modey3
 
  • #5
Cthugha
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A phonon is localized to the lattice in which it causes vibrations. When each atom is considered a harmonic oscillator this means they vibrate independently. In essence, the phonon is localized on the atom, however in real crystals atoms don't vibrate independently, and hence a phonon will exist throughout the crystal.
The idea of phonons was more or less to describe the collective oscillations of all atoms in the lattice. The phonon picture is therefore not extremely sensible when considering independent oscillators. So in the basic case every atom contributes to a photon and it is accordingly usually not localized. However it can be localized in special cases (nanostructures, phonon lasers, etc.).

To your second question. A phonon is a quasi-particle just like a hole, but it isn't a "real" particle like an electron. So it would be meaningless to try to describe it with a wave function.
So hole wave functions and exciton wave functions are nonsense? And this paper is nonsense, too:
"Visualizing the phonon wave function", S.C. Johnson and T.D. Gutierrez, Am. J. Phys. v.70, p. 227 (2002)?

I do not think so.
 
  • #6
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So hole wave functions and exciton wave functions are nonsense? And this paper is nonsense, too:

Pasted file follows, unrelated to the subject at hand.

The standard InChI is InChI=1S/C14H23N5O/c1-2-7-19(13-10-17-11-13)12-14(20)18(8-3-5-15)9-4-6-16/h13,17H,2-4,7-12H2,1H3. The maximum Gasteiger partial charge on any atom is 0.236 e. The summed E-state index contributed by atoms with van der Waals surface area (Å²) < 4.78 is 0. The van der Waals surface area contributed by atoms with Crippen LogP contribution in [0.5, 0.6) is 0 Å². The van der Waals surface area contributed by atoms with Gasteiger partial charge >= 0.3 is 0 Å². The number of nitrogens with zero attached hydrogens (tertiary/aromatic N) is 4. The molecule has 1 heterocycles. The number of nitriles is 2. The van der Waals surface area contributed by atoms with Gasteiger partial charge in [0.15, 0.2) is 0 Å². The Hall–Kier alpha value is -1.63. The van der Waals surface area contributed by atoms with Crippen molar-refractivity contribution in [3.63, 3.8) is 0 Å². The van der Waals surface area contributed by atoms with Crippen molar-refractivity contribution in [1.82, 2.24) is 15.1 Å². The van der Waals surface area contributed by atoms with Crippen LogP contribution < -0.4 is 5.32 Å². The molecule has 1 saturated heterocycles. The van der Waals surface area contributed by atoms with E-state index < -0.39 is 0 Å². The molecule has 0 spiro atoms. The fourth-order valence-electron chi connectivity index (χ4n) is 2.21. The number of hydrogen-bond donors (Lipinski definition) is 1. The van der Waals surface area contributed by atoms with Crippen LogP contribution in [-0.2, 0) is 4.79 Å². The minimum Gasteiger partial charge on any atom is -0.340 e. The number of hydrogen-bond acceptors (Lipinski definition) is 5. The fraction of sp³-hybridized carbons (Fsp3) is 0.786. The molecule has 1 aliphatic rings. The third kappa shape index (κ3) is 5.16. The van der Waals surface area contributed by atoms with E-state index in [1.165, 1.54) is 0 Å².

"Visualizing the phonon wave function", S.C. Johnson and T.D. Gutierrez, Am. J. Phys. v.70, p. 227 (2002)?

I do not think so.
The original question was if a wave function for a phonon could be deduced, which could describe it in a way analogous to the electronic wave function. Since a phonon isn't a particle in the same manner as an electron its location cannot be described using a wave function. The paper by S.C. Johnson in no way describes the phonon as a particle. In fact, the wave function described the coordinates of the atomic degree-of-freedom (DOF), where the probability-density described the probable location of the atoms. This wave function is the same wave-function you would use in the many-body Schrodinger Equation in order to describe the atomic DOF when the Born-Oppenheimer Approximation is not implemented. The existence of a phonon is manifested by the vibrations of the atoms so how is it a particle like an atom or electron? After all, you cannot shoot a phonon through a vacuum!